Team concept takes precedence

Lacrosse: Baltimore's Chris Berrier and Ryan Mollett have plugged themselves in the Princeton program and enjoyed the title rides.

May 26, 2000|By Bill Free | Bill Free,SUN STAFF

Forget the glamour.

Forget the headlines.

Check all egos at the door.

This is Princeton lacrosse, where the only stat that matters is winning.

"Years from now, no one will really care how many goals you scored in a season," said Princeton's senior captain, Chris Berrier. "All they will remember is if you won the national championship."

Berrier and junior defenseman Ryan Mollett own three championship rings between them, and the Baltimore-area youngsters will be out to add to the collection this weekend at Byrd Stadium in College Park.

The third-seeded Tigers (11-2) will begin their quest for a sixth national title in the past nine years tomorrow at 3 p.m. in the NCAA final four semifinals against second-seeded and defending champion Virginia (13-1).

Berrier and Mollett are perfect examples of how two celebrated three-sport high school athletes could put aside all their press clippings and do whatever Tigers coach Bill Tierney has asked them to help the team succeed.

Berrier was renowned for his football, lacrosse and basketball exploits at St. Paul's, and Mollett rolled up the accolades in those same three sports at Boys' Latin.

Once they arrived at Princeton, Berrier and Mollett had to adapt at first to being something of role players in a well-drilled Tigers machine that has made a rather surprising run this season .

Berrier, a versatile midfielder, has never escaped his utility status as his career nears an end. But Mollett has found his niche this season at close defense and has played well enough to be touted as an All-America candidate.

Mollett has gone from an offensive midfielder to a long-stick middie to defense.

"I'm sure Ryan never thought he'd be an All-America defenseman," Tierney said. "He's going to get his accolades on defense. I'm sure he still thinks he belongs on the first midfield but those behind-the-back passes he was throwing as a freshman were driving me crazy."

Berrier's journey around the Princeton midfield has taken him from offensive midfield as a freshman to the team's No.1 faceoff man as a sophomore to defensive middie as a junior and senior and now to long stick.

It is rare that a senior team captain would be asked just three weeks before his career ends to make a tough adjustment from short-stick defensive midfield to long-stick middie.

"My friends said, `Don't you think it's kind of late in your career to be making a move like that,' " said Berrier, who played his first game as a long-stick middie in the team's final regular-season game against Hobart on May 6.

"It is kind of a strange move. I had a week and a half to learn the position. Coach Tierney figured I was the best one to make the move because of my experience. Oh, well, it's every offensive man's dream to fool around with a long stick. I just happen to be doing it in the final four."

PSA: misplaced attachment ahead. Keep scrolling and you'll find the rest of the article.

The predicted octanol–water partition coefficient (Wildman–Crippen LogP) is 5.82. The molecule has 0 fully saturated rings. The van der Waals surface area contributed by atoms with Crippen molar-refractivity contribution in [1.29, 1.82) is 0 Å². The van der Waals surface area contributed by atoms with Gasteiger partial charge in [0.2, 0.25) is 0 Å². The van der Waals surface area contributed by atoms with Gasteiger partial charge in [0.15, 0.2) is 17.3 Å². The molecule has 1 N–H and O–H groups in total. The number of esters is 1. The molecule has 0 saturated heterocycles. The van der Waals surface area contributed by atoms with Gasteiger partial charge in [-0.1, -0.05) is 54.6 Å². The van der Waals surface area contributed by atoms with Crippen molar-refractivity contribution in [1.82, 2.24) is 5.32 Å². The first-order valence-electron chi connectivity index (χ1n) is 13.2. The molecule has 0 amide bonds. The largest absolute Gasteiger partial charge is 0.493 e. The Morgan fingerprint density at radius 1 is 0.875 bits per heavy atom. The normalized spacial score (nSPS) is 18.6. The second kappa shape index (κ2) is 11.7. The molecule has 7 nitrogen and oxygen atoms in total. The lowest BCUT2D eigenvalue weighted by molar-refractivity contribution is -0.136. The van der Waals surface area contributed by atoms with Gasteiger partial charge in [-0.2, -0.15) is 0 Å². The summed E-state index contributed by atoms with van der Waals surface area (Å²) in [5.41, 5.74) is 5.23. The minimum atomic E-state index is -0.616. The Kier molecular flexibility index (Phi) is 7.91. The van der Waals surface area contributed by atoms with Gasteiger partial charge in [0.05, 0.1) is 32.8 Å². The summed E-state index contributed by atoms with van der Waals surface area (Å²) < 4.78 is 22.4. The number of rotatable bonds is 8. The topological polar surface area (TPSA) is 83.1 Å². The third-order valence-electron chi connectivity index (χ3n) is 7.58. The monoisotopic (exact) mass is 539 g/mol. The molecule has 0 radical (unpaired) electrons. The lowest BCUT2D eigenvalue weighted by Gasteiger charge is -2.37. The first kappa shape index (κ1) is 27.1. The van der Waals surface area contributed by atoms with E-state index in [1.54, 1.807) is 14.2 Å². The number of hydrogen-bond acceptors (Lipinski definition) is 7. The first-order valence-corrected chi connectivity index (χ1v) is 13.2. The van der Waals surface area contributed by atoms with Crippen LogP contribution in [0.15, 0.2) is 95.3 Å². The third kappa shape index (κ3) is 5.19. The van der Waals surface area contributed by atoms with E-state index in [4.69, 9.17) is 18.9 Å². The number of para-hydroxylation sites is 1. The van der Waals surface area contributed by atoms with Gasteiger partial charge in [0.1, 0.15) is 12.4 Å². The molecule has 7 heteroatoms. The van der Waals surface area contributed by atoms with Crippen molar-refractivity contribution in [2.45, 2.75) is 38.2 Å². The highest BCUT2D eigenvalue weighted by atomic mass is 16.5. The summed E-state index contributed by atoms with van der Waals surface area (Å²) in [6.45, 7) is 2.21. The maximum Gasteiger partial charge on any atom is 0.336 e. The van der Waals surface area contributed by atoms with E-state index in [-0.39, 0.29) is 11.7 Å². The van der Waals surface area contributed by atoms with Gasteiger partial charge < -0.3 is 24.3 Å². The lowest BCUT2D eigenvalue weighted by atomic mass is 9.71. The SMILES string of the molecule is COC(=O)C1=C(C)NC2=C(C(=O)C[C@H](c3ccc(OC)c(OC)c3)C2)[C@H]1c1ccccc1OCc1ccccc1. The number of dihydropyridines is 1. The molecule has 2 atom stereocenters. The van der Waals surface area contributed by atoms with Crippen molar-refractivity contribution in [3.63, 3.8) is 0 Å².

The Berrier move to long stick was prompted when freshman long stick Brian Lieberman suffered a separated shoulder April 22 against Cornell and could not make it back into the lineup.

"Chris Berrier is a special young man. He's done everything I've asked him for four years," Tierney said. "He is what this team is all about. When he was moved from the No.1 faceoff position, it wasn't any reflection on him. It was just that we had a true faceoff man in Matt Bailer come in."

It has been a trip for Berrier and Mollett that began when the two were carpooling to St. Paul's School as fifth- and sixth-graders, respectively. Mollett transferred from St. Paul's to Boys' Latin in the seventh grade, but the two wound up reunited at Princeton.

Now with Berrier moving to long-stick midfield, he and Mollett are even closer on the field.

"It's kind of ironic," Mollett said. "No matter what happens to Chris and I, we always seem to wind up together. We're close friends, but when we're apart we've always done our own thing."

Princeton at a glance

Location: Princeton, N.J.

Conference: Ivy League

Tournament history: The Tigers have won five of the past eight national lacrosse titles and are appearing in their seventh final four. They are 5-for-5 in NCAA championships and have made the NCAA tournament 11 straight years under coach Bill Tierney. The Tigers have been eliminated in the quarterfinals three times and the first round once. They are 19-5 in tournament play after making their debut in the NCAA tourney action in 1990.

How they got here: Princeton was awarded the third seed after going 10-2 in the regular season, losing only to top-seeded Syracuse and second-seeded Virginia. After a first-round bye, the Tigers turned back sixth-seeded Maryland last week in the quarterfinals, 10-7.

Coach: Bill Tierney (16th season overall (179-58), 13th at Princeton (145-46)

Best game: A season-opening 15-11 victory over Johns Hopkins at Homewood Field.

Worst game: A 16-4 loss to Syracuse April 23 at home.

Goal-scoring leader: Senior midfielder Josh Sims (Severn) who has 31 goals. He also leads in points with 45 (31 and 14 assists).

Assist-leader: Junior attackman Matt Striebel (23 assists).

Faceoff specialists: Junior midfielder Matt Bailer (96 of 174 for .652) and sophomore midfielder Kyle Baugher (41 of 95 for .432).

Goalie: Junior Trevor Tierney (.615 save percentage and 7.30 goals-per-game average).

Lacrosse final 4

At College Park

Tomorrow's semifinals

Syracuse (13-1) vs. Johns Hopkins (9-3), noon, ESPN2

Princeton (11-2) vs. Virginia (13-1), 3 p.m., ESPN2

Monday's championship

Semifinal winners, 10:55a.m., ESPN

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